Unemployment insurance in New York

Unemployment insurance in New York: this is how the proposal goes

From the emblematic Brooklyn Bridge, in New York, the coalition that achieved the Excluded Workers Fund in 2021 launched the Unemployment Bridge proposal, to cover workers who currently cannot access it with unemployment insurance.

The story was told by the journalist Fernando Martínez for El Diario, a medium focused on New York City, after the proposal was launched last Wednesday, January 11, in the Big Apple and in various cities around the world. New York State.

The coalition promoting the proposed “Unemployment Bridge Program” hopes that the program will cover immigrants without work authorization, self-employed workers, domestic workers and ex-convicts with unemployment insurance.

A report from the Immigration Research Initiative estimates that the eligible population is made up of 750,000 workers, including 180,000 freelancers – hairdressers, day laborers, street vendors and gardeners, among others.

For this, the Unemployment Bridge needs the approval of a state budget of 500 million US dollars (USD) per year, with which the benefited workers could access unemployment insurance (Unemployment Insurance, UI, for its acronym in English). USD $1,500 per month, on average, in case you lose your job.

Although unemployment insurance already exists in New York State, not all workers can access it, which is why the program proposes expanding its scope to protect “anyone who loses their job.”

This coalition is the same one that won passage of the Excluded Workers Fund in April 2021, a measure designed to give workers excluded from unemployment benefits relief from the pandemic.

What is required for the program to go into effect?

To get the proposal approved, the coalition intends to persuade the leaders of the State Assembly —the body that must approve it— and Governor Kathy Hochul, who has until April 1 of this year to sign it, so that enter into force in 2023.

Jessica Ramos, a New York state senator representing Queens (13th District) and daughter of Colombian immigrants, noted that the program proposed by the activists would give thousands of families peace of mind:

“We don’t know when the next crisis is going to happen. We have three months left to fight for the governor to include it in the next budget. We call on all New York legislators to join this request. Many turn their backs when it comes to thinking about benefits for the working class.”

Alex Bores, member of the New York Assembly for the 73rd District, also agreed with the initiative, stating that “EVERY worker in New York deserves economic security.”

For its part, the non-profit Non-Governmental Organization NICE, New Immigrant Community Empowerment, expressed on its Twitter account: “When we fight for unemployment, we are fighting for our LIVES! Not having access to protections forces us to accept unsafe and exploitative jobs that take advantage of our community, like our member Juan Chonillo, who died in 2017 at a workplace in Manhattan. We say NO MORE!”

Another nonprofit, Make The Road NY, stated:

“Today [January 11], almost 500 workers are taking to the streets of New York to present the Unemployment Bridge Program. If passed, it would close the gaps in our safety net so workers can access the support they need when they lose their jobs.”

If approved, who would it cover?

According to the figures reported by the journalist from El Diario, in the state of New York there are 470,000 immigrants without work authorization; 180,000 self-employed workers (street vendors, writers, photographers, self-employed taxi drivers, and independent beauty salon workers, among other self-employed workers); 80,000 domestic workers, landscapers, and day laborers, and 20,000 people returning to the workforce after being incarcerated or in immigration detention status.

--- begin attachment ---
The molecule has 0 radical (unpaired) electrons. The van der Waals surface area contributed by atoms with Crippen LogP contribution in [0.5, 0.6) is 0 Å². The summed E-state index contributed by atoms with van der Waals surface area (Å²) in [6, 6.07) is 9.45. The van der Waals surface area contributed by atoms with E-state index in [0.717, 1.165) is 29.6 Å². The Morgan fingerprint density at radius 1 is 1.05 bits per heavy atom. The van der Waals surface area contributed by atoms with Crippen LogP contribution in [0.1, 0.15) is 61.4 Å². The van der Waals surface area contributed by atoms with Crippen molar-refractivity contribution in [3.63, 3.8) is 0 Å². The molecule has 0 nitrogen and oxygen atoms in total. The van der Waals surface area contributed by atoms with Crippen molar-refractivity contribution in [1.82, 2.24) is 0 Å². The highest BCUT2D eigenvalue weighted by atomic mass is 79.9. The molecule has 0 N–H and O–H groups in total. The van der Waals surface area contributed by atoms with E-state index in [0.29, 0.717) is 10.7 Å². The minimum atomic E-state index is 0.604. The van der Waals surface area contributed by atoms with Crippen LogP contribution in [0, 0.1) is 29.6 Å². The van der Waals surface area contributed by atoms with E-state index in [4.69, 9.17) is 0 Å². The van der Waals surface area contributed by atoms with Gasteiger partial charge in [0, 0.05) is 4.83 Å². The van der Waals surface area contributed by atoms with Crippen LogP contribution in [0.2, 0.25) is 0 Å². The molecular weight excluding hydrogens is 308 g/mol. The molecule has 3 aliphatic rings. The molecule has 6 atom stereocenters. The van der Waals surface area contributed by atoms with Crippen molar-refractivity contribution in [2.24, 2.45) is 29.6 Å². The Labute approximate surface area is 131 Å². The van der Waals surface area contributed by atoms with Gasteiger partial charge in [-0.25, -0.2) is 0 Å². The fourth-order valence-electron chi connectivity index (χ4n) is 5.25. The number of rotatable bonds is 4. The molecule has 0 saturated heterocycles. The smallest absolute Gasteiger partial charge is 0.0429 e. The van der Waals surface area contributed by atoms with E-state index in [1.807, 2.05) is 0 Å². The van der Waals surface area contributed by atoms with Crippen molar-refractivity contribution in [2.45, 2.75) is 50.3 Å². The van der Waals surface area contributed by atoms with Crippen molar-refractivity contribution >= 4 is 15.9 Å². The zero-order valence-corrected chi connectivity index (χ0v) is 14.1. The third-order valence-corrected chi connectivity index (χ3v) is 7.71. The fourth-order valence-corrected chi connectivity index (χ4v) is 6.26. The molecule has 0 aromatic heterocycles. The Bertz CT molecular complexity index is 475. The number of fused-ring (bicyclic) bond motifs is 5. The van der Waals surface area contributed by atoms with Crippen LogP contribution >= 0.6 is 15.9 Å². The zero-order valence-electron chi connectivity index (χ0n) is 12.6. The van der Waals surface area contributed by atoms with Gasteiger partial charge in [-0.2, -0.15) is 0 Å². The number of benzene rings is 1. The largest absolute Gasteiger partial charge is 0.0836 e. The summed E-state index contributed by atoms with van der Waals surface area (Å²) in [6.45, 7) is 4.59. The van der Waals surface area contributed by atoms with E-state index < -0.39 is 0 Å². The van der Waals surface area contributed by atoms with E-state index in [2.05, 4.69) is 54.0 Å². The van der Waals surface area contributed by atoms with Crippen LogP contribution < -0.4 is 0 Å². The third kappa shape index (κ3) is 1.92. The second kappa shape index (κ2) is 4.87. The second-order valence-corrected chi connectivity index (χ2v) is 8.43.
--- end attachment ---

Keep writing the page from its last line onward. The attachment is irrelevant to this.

According to the Tax Policy Institute’s Domestic Workers Are Essential Workers Report, there are an estimated 66,000 independent house cleaners, nannies and home attendants in care work alone.

As for construction workers, it is estimated that there are at least 26,000 who work in small works.

As explained above, New York’s regular workers already have unemployment insurance (UI), which is budgeted for by the Department of Labor.

With the proposal, the promoters seek to expand this insurance to also benefit workers who are currently unprotected.

“That unemployment insurance model arose in the Great Depression of the 1930s, with the difference that it completely ignored blacks and immigrants. Now we are fighting so that no one is excluded,” Andrés García, an activist with the NY Immigrant Center, told El Diario.

The proposal also covers those who were prisoners

The initiative proposes creating a chapter to cover this population that, after going to jail and being released, has great difficulties re-entering the labor market.

And it is that about half of the people released from prison, 45%, lack income during the first year of living in freedom, according to research published by the Brookings Institute.

In addition, a report from the New York State Department of Corrections and Community Supervision states that in the past three years there have been, on average, 21,000 people released from state prisons each year.

Which are the requirements?

Among the requirements that the population must meet to benefit from the proposal is that of having earned an amount less than “the median of the individual income of the State (currently $56,000) and having worked at least 18 weeks in the previous 12 months.” to job loss”, reports El Diario.

Regarding documentation, the proposal proposes that it be the same required by the Fund for Excluded Workers, and that it includes correspondence from employers, direct deposits, self-declaration and statements such as the W-2.1099 or the income tax.

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